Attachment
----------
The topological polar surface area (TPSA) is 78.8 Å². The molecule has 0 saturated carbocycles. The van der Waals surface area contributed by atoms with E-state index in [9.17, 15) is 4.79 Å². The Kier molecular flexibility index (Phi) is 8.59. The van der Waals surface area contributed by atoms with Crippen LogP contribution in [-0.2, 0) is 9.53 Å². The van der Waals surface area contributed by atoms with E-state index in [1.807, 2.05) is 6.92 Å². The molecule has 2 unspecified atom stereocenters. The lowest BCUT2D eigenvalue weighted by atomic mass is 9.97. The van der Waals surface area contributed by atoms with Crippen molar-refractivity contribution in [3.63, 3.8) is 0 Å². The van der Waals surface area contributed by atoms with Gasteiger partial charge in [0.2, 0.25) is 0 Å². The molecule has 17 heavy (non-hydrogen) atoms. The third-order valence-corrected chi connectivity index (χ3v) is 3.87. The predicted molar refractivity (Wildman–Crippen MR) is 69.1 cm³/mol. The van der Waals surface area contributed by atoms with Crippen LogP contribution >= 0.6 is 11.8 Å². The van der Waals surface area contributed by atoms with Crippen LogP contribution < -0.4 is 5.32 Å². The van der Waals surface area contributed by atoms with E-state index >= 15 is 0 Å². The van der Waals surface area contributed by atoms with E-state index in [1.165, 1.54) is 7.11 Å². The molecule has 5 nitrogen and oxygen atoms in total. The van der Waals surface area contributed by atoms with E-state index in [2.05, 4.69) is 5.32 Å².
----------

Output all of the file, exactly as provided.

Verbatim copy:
The topological polar surface area (TPSA) is 78.8 Å². The molecule has 0 saturated carbocycles. The van der Waals surface area contributed by atoms with E-state index in [9.17, 15) is 4.79 Å². The Kier molecular flexibility index (Phi) is 8.59. The van der Waals surface area contributed by atoms with Crippen LogP contribution in [-0.2, 0) is 9.53 Å². The van der Waals surface area contributed by atoms with E-state index in [1.807, 2.05) is 6.92 Å². The molecule has 2 unspecified atom stereocenters. The lowest BCUT2D eigenvalue weighted by atomic mass is 9.97. The van der Waals surface area contributed by atoms with Crippen molar-refractivity contribution in [3.63, 3.8) is 0 Å². The van der Waals surface area contributed by atoms with Gasteiger partial charge in [0.2, 0.25) is 0 Å². The molecule has 17 heavy (non-hydrogen) atoms. The third-order valence-corrected chi connectivity index (χ3v) is 3.87. The predicted molar refractivity (Wildman–Crippen MR) is 69.1 cm³/mol. The van der Waals surface area contributed by atoms with Crippen LogP contribution >= 0.6 is 11.8 Å². The van der Waals surface area contributed by atoms with Crippen LogP contribution < -0.4 is 5.32 Å². The van der Waals surface area contributed by atoms with E-state index >= 15 is 0 Å². The van der Waals surface area contributed by atoms with E-state index in [1.165, 1.54) is 7.11 Å². The molecule has 5 nitrogen and oxygen atoms in total. The van der Waals surface area contributed by atoms with E-state index in [2.05, 4.69) is 5.32 Å².